Posted in * Anglican - Episcopal, * Culture-Watch, Anglican Church in North America (ACNA), Religion & Culture, Young Adults

(WSJ) Embryos Spur Legal Fights

Couples who break up often fight over many things, but in vitro fertility treatments have created a new frontier: Who controls the frozen embryos that often result from such procedures?

Such disputes have been growing as the procedure””in which an egg and sperm are joined outside the body””has become more common. Yet the legal system hasn’t established clear standards as to how to approach such cases and the outcomes have varied widely.

Read it all.

Posted in Ethics / Moral Theology, Theology

Louise Antony–Good Minus God

I gather that many people believe that atheism implies nihilism ”” that rejecting God means rejecting morality….isn’t it true, as Dostoevsky said, that “if God is dead, everything is permitted”?

Well, actually ”” no, it’s not. (And for the record, Dostoevsky never said it was.) Atheism does not entail that anything goes.

Admittedly, some atheists are nihilists. (Unfortunately, they’re the ones who get the most press.) But such atheists’ repudiation of morality stems more from an antecedent cynicism about ethics than from any philosophical view about the divine. According to these nihilistic atheists, “morality” is just part of a fairy tale we tell each other in order to keep our innate, bestial selfishness (mostly) under control. Belief in objective “oughts” and “ought nots,” they say, must fall away once we realize that there is no universal enforcer to dish out rewards and punishments in the afterlife. We’re left with pure self-interest, more or less enlightened.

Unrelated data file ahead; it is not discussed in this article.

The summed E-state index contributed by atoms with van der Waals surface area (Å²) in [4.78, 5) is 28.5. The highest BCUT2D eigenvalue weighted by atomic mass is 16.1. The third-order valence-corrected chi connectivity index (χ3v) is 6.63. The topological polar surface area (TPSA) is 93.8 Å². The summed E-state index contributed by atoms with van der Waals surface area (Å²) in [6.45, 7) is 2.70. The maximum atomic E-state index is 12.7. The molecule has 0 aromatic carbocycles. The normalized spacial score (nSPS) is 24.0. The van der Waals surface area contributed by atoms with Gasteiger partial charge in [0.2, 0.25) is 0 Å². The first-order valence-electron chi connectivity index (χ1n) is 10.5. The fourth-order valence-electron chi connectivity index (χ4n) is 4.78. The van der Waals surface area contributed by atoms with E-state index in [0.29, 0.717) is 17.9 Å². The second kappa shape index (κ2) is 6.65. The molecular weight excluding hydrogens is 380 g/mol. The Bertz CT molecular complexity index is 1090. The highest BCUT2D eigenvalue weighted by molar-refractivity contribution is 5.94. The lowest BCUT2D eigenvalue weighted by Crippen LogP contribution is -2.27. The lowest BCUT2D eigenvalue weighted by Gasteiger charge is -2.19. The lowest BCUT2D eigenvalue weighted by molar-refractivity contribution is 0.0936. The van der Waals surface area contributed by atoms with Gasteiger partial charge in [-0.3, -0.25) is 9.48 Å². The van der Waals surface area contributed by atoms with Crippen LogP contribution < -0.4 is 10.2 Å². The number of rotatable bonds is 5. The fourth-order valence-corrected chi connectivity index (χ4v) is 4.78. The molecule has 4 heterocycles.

…[actually, however] many theists, like many atheists, believe that moral value is inherent in morally valuable things. Things don’t become morally valuable because God prefers them; God prefers them because they are morally valuable. At least this is what I was taught as a girl, growing up Catholic: that we could see that God was good because of the things He commands us to do. If helping the poor were not a good thing on its own, it wouldn’t be much to God’s credit that He makes charity a duty.

It may surprise some people to learn that theists ever take this position, but it shouldn’t. This position is not only consistent with belief in God, it is, I contend, a more pious position than its opposite. It is only if morality is independent of God that we can make moral sense out of religious worship. It is only if morality is independent of God that any person can have a moral basis for adhering to God’s commands.

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Posted in * Religion News & Commentary, Atheism, Ethics / Moral Theology, Other Faiths, Theology

(NPR) Vatican Declares Boy's Recovery A 'Miracle'

In February 2006, 5-year-old Jake Finkbonner fell and hit his head while playing basketball at his school in Ferndale, Wash. Soon, he developed a fever and his head swelled. His mother, Elsa, rushed him to Seattle Children’s Hospital, where the doctors realized Jake was battling a flesh-eating bacterium called Strep A.

“It traveled all around his face, his scalp, his neck, his chest,” she recalls, “and why it didn’t travel to his brain or his eyeballs or his heart? He was protected.”
Jake was protected, she says, by Kateri Tekakwitha, a Mohawk Indian who lived 350 years ago. She had converted to Catholicism and was considered holy enough by the Vatican to be elevated to “blessed” ”” one step before sainthood ”” in 1980. The Finkbonners are Lummi Indian, and their family and friends prayed that Kateri would intercede with God for Jake.

But the doctors’ efforts to get ahead of the infection were unsuccessful, and Jake was given his last rites. Then, suddenly, the infection stopped, stunning the doctors.

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Posted in * Christian Life / Church Life, * Culture-Watch, * Religion News & Commentary, Health & Medicine, Other Churches, Religion & Culture, Roman Catholic, Spirituality/Prayer

(Tribal Church) Carol Howard Merritt–Perspectives on the young clergy crisis